As I walked in the door, the gleam from Dr. L’s shiny, bald head glowed in the fluorescent lights of the computer lab. My heels tapped on the grey carpet, and I wandered over to sit on the far end of the conference table. It had already been a long day, and I wasn’t sure what to expect. You’d think after almost twenty years as a teacher that going into a classroom would hold no enigmas for me, but I wasn’t here to teach the class. No, I was back for the first time in over ten years in a face to face graduate class. Could I compete with these fresh faced English majors, with their enviable free schedules? Could I juggle a family, a full time job, and the coursework? Or would my lack of familiarity with the topic, Rhetoric, affirm the single story that higher education has about classroom teachers?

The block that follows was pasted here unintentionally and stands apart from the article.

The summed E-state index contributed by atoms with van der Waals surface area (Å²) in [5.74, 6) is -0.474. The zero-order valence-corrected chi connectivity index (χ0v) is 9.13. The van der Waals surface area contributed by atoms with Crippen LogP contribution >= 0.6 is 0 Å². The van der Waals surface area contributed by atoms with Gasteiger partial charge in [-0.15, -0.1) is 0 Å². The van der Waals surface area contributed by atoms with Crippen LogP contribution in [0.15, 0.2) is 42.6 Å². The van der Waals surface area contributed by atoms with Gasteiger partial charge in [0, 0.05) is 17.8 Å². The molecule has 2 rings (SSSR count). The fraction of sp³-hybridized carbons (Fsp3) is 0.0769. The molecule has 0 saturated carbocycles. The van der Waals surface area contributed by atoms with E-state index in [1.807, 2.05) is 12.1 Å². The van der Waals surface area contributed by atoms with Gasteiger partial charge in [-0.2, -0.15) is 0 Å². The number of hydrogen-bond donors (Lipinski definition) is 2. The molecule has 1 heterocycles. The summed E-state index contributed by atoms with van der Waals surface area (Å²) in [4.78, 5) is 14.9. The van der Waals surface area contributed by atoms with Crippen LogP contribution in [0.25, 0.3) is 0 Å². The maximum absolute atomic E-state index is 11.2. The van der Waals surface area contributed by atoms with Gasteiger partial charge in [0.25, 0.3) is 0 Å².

When my fellow classmates greeted each other by name, their easy familiarity only served to increase my anxiety. I could feel sweat beginning to coil in the small of my back. With few exceptions, they all seemed so young. And when one of them turned to me and asked, “You’re new here. My name’s Adam. What’s yours?” Adam wore a faded concert t-shirt, and the gallon jug of water he set on the table felt pretentious. The hoverboard that he pulled out at the end of class just emphasized: this was not the early 90’s anymore.
Months passed. To prove to myself I could do it, I was one of the first to present my paper on Lacan, a French philosopher who contributed to the idea of rhetoric. I dug into the weekly reflections with relish, trying to make connections from ancient texts like Plato to my modern life. And for the most part, not only did I prove to myself that I could be a graduate student, I also showed those fresh faced English majors students that a high school teacher could stand shoulder to shoulder with them, bravely doing battle with the things we once thought to be true.
And the hoverboard never did catch fire.
Image attributed to https://www.flickr.com/photos/135518748@N08/